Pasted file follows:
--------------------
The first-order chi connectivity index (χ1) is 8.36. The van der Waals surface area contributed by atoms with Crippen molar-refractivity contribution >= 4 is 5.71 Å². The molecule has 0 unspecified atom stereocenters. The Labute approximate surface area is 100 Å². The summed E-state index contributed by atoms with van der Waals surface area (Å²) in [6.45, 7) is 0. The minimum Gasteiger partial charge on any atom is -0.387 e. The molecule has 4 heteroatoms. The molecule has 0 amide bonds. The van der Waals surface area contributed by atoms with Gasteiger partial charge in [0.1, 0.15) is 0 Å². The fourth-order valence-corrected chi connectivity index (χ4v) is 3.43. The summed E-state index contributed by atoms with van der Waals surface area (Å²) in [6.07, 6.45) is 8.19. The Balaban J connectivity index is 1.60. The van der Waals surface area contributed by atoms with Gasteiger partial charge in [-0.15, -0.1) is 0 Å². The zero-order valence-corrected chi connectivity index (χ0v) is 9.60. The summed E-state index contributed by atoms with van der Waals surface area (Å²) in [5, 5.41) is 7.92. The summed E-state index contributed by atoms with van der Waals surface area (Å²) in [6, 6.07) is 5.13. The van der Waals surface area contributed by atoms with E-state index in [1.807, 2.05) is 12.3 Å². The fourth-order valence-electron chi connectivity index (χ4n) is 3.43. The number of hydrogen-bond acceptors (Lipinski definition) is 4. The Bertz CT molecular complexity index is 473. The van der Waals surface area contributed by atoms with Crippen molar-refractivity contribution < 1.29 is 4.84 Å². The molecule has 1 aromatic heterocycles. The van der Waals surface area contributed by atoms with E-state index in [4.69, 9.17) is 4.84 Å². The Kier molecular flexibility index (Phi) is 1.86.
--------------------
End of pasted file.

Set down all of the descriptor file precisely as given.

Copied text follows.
The first-order chi connectivity index (χ1) is 8.36. The van der Waals surface area contributed by atoms with Crippen molar-refractivity contribution >= 4 is 5.71 Å². The molecule has 0 unspecified atom stereocenters. The Labute approximate surface area is 100 Å². The summed E-state index contributed by atoms with van der Waals surface area (Å²) in [6.45, 7) is 0. The minimum Gasteiger partial charge on any atom is -0.387 e. The molecule has 4 heteroatoms. The molecule has 0 amide bonds. The van der Waals surface area contributed by atoms with Gasteiger partial charge in [0.1, 0.15) is 0 Å². The fourth-order valence-corrected chi connectivity index (χ4v) is 3.43. The summed E-state index contributed by atoms with van der Waals surface area (Å²) in [6.07, 6.45) is 8.19. The Balaban J connectivity index is 1.60. The van der Waals surface area contributed by atoms with Gasteiger partial charge in [-0.15, -0.1) is 0 Å². The zero-order valence-corrected chi connectivity index (χ0v) is 9.60. The summed E-state index contributed by atoms with van der Waals surface area (Å²) in [5, 5.41) is 7.92. The summed E-state index contributed by atoms with van der Waals surface area (Å²) in [6, 6.07) is 5.13. The van der Waals surface area contributed by atoms with E-state index in [1.807, 2.05) is 12.3 Å². The fourth-order valence-electron chi connectivity index (χ4n) is 3.43. The number of hydrogen-bond acceptors (Lipinski definition) is 4. The Bertz CT molecular complexity index is 473. The van der Waals surface area contributed by atoms with Crippen molar-refractivity contribution < 1.29 is 4.84 Å². The molecule has 1 aromatic heterocycles. The van der Waals surface area contributed by atoms with E-state index in [4.69, 9.17) is 4.84 Å². The Kier molecular flexibility index (Phi) is 1.86.